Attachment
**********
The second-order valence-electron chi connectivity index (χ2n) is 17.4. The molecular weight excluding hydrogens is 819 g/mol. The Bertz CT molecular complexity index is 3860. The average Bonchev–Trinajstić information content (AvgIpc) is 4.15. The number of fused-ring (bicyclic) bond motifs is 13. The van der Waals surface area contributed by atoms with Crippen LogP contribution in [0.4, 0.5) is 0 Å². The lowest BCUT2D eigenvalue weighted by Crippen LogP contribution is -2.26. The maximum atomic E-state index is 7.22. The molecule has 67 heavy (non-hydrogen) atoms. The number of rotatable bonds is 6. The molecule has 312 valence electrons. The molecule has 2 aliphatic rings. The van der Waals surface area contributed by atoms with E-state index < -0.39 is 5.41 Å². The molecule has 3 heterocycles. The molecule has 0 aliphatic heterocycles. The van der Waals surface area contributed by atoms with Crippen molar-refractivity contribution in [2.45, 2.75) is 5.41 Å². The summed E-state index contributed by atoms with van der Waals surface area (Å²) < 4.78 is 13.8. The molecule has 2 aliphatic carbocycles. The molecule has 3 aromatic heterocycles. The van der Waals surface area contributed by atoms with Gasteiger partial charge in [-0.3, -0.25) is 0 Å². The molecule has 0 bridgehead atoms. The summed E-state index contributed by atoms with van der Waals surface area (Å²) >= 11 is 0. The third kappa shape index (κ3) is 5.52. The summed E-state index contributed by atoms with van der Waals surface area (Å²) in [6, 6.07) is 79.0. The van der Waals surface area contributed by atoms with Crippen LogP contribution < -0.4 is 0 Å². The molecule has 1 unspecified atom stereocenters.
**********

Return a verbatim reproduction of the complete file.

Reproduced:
The second-order valence-electron chi connectivity index (χ2n) is 17.4. The molecular weight excluding hydrogens is 819 g/mol. The Bertz CT molecular complexity index is 3860. The average Bonchev–Trinajstić information content (AvgIpc) is 4.15. The number of fused-ring (bicyclic) bond motifs is 13. The van der Waals surface area contributed by atoms with Crippen LogP contribution in [0.4, 0.5) is 0 Å². The lowest BCUT2D eigenvalue weighted by Crippen LogP contribution is -2.26. The maximum atomic E-state index is 7.22. The molecule has 67 heavy (non-hydrogen) atoms. The number of rotatable bonds is 6. The molecule has 312 valence electrons. The molecule has 2 aliphatic rings. The van der Waals surface area contributed by atoms with E-state index < -0.39 is 5.41 Å². The molecule has 3 heterocycles. The molecule has 0 aliphatic heterocycles. The van der Waals surface area contributed by atoms with Crippen molar-refractivity contribution in [2.45, 2.75) is 5.41 Å². The summed E-state index contributed by atoms with van der Waals surface area (Å²) < 4.78 is 13.8. The molecule has 2 aliphatic carbocycles. The molecule has 3 aromatic heterocycles. The van der Waals surface area contributed by atoms with Gasteiger partial charge in [-0.3, -0.25) is 0 Å². The molecule has 0 bridgehead atoms. The summed E-state index contributed by atoms with van der Waals surface area (Å²) >= 11 is 0. The third kappa shape index (κ3) is 5.52. The summed E-state index contributed by atoms with van der Waals surface area (Å²) in [6, 6.07) is 79.0. The van der Waals surface area contributed by atoms with Crippen LogP contribution < -0.4 is 0 Å². The molecule has 1 unspecified atom stereocenters.